Northern river otters are relatively large members of the weasel family. They are sleek and short-legged, with broad webbed feet. Streamlined bodies and muscular tails help them swim well. Adults weigh 13–33 pounds and are 40–60 inches long. Their coats consist of short, dense fur and vary from glossy black to light brown. Northern river otters have highly sensitive, long whiskers that help them find and capture prey.
Northern river otters are found in a wide variety of riparian habitats (areas near water), including coastal regions and inland river systems. The northern river otter occurs across much of Canada and in large portions of the United States. In Utah, the otters live along creeks and rivers at both low and high elevations. There are small populations in eastern, northeastern and extreme northwestern Utah.
In Utah, the greatest threats facing the northern river otter are habitat loss and damage. These threats increase when agricultural and urban development occurs in critical breeding and foraging areas.
In Utah, biologists must focus on improving habitat and protecting critical areas for re-introduction efforts. If these management efforts are successful, our northern river otter populations will increase in size and distribution. In addition, there must be ongoing efforts to reduce incidental trapping and to improve public awareness and interest across the state.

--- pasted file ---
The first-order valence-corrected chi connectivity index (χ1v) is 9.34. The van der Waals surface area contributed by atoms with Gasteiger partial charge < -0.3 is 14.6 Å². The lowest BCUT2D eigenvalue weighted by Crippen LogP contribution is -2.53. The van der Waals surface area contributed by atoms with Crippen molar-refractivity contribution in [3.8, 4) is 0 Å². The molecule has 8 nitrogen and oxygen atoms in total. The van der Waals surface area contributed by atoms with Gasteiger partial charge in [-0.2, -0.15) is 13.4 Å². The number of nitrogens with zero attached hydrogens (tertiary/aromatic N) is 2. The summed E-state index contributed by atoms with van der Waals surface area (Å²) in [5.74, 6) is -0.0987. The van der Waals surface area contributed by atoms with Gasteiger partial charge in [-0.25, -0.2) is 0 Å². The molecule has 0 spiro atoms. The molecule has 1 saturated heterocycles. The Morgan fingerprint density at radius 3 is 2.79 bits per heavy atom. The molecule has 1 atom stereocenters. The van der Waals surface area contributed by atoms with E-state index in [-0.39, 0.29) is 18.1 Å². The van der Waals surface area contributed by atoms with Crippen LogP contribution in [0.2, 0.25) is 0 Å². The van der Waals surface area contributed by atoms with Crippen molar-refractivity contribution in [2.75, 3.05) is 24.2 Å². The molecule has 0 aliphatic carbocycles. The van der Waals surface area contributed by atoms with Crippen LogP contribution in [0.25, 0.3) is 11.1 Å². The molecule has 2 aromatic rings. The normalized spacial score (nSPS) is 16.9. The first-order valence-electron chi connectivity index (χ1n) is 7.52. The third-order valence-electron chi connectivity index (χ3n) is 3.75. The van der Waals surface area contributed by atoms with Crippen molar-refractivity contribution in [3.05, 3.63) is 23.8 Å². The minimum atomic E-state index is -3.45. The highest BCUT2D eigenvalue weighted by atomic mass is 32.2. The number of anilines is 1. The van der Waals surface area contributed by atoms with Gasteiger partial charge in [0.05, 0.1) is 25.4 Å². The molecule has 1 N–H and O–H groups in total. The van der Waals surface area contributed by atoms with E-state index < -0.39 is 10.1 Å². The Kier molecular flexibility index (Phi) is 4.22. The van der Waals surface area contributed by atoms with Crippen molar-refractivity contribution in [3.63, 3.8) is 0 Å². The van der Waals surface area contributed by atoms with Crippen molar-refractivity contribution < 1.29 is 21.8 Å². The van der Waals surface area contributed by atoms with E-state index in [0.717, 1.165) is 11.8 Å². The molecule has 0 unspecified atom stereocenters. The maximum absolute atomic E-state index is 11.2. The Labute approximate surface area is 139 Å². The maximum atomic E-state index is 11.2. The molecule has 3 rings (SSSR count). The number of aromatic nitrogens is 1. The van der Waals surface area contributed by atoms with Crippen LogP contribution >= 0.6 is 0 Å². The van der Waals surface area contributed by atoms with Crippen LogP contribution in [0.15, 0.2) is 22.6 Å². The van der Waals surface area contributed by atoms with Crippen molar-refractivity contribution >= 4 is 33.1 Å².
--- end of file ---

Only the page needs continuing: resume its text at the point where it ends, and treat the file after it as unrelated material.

The northern river otter is active year-round. They often den in burrows created by other animals, or under overhanging roots and banks along rivers and streams. Females give birth to an average of two to four young during late winter or early spring. Young otters remain in the den for about 60 days and are completely self-sufficient by about five months of age. They typically remain with their mother for up to one year or just before the birth of a new litter. Northern river otters eat crayfish, fish, frogs and insects, as well as an occasional bird or small mammal.